The federal investigation into the Islamic American Relief Agency is far more widespread than it seemed at the outset.
Jeff Lanza, a spokesman for the FBI office in Kansas City, said on Saturday that agents with 26 of the agency’s 56 field offices interviewed 80 to 90 people on Wednesday and Thursday in connection with the investigation in Columbia.
FBI officials on Wednesday searched and removed items from the agency’s headquarters in Columbia as well as a private residence in Connecticut. It has since become clear that the two are linked and the inquiry is much broader in scope.
Lanza said the interviews occurred “all over the nation, not just regionally,” and were wrapped up by Thursday. He would not comment on whether those interviewed by the FBI field offices knew one another or had made donations to the charity in Columbia.
The Islamic American Relief Agency at 201 E. Cherry St. was raided on Wednesday afternoon by federal agencies including the FBI, Internal Revenue Service, Secret Service, Immigration and Customs Enforcement and Bureau of Alcohol, Tobacco and Firearms and Explosives.
The FBI said the search and seizure of records and computers was part of a federal search warrant that remains under seal in a federal court in Jefferson City.
The Columbia home of Mubarek Hamed, executive director of the Islamic American Relief Agency, was also searched along with three units at a Columbia rental storage business.
In Wolcott, Conn., the home of Majeed Sharif was also searched on Wednesday. The FBI seized financial and other records from Sharif, president of the United Muslim Mosque in Waterbury, Conn.
The mosque’s vice president, Magdy Galal, said Sharif had made several visits to Africa to help feed the poor and build wells for drinking water. Galal said Sharif’s efforts were entirely humanitarian.
Lanza noted that the Connecticut search occurred under a separate warrant, which was also sealed. He would not comment on that operation, but said that he was not aware of any search warrants being executed other than in Columbia and Wolcott.
No charges have been filed against any individuals in connection with the searches.
Lanza on Saturday said the Columbia charity remains the focus of the investigation and that the FBI has seized “all of the items called for in the search warrant.”
He said the FBI does not expect to conduct additional searches in Columbia any time soon.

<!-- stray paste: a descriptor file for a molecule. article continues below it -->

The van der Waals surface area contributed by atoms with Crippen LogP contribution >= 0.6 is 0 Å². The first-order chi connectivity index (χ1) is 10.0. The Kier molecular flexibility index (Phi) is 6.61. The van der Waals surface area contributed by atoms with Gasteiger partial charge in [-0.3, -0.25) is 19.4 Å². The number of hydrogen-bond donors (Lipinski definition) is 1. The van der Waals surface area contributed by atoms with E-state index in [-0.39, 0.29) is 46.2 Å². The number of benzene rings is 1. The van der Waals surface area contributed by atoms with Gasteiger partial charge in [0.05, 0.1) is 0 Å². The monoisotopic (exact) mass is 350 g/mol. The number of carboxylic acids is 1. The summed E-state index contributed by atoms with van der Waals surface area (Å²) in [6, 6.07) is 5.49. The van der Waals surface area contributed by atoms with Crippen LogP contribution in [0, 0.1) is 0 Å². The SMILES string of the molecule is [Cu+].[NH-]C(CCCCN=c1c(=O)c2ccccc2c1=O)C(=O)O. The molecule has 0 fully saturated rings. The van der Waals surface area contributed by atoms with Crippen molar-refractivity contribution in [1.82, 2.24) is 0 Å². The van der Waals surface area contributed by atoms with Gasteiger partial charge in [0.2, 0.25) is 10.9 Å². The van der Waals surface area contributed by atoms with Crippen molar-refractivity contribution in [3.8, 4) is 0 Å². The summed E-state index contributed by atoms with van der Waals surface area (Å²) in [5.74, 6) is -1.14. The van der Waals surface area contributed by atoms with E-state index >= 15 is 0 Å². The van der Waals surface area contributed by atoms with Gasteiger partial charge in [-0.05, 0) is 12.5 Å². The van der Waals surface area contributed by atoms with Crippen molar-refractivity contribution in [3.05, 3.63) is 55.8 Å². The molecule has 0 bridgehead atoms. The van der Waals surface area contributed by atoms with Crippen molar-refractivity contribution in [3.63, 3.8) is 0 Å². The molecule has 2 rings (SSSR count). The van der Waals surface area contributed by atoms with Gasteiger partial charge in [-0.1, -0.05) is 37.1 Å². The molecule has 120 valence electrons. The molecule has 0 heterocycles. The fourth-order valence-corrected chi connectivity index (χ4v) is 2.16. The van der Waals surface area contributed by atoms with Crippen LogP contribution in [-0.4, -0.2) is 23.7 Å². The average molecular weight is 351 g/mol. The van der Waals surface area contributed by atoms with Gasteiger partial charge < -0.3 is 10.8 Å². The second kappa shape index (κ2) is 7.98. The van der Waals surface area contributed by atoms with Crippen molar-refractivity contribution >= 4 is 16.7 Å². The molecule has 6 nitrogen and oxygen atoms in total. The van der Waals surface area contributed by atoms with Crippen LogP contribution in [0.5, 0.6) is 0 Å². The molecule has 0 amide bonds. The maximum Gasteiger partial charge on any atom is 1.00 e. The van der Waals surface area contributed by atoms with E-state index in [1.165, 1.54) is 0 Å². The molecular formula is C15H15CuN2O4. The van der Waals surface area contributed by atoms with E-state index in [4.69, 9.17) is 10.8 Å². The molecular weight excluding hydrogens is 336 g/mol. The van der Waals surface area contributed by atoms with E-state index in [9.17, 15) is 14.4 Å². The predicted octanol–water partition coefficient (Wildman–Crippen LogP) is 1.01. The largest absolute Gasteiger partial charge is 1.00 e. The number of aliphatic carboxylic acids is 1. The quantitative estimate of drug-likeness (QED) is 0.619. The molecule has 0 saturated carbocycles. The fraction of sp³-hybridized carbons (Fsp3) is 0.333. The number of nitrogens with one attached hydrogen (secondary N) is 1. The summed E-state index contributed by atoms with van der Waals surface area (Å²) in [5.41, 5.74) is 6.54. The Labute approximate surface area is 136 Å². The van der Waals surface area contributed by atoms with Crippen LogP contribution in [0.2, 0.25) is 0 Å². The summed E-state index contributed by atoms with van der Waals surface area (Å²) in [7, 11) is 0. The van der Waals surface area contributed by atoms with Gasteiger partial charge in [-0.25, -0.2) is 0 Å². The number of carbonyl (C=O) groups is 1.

The U.S. Department of Treasury has frozen the assets of the Sudan-based Islamic African Relief Agency and its 40 international affiliates. The U.S. Office of Foreign Asset Control, which is under the Treasury Department, has alleged that the charity has provided support to Osama bin Laden, al-Qaida and Hamas and listed it as a “specially designated global terrorist.”
The designation makes it illegal for anyone to provide monetary or other support to the agency.
The Web site for the Islamic American Relief Agency —www.iara-usa.org — was updated after Wednesday’s raid.
“Regretfully, IARA-USA’s charitable activities have been suspended as of October 13,” the home page reads. The message asks that no donations be sent at this time, adding that the organization encourages generosity during Ramadan through other qualified agencies.
U.S. Rep. Kenny Hulshof, R-Columbia, said Treasury Department officials said that people who have given donations to the Islamic American Relief Agency in good faith before Wednesday “need not worry about the legality of their donation.” Hulshof said he was briefed on Friday by the Office of Terrorism and Financial Intelligence within the Treasury Department and said he will receive a briefing from the FBI on Monday. He said it’s his assumption that the Treasury Department and FBI officials will take several weeks to complete a review of all the documents seized.
Also on Friday, InterAction, an alliance that provides support to more than 160 U.S.-based relief agencies, suspended the Islamic American Relief Agency’s membership after reviewing the sanctions by the Treasury Department.
Sen. Kit Bond commented on this week’s developments after speaking with students at Oakland Junior High School on Friday.
He said he does not know whether any allegations will be proven against the Columbia organization.
“It’s an ongoing battle,” Bond said. “There have been other charitable agencies shut down, and I assume there will be many more.”
Bernell Dorrough and Brendan Shea of the Missourian and the Associated Press contributed to this report.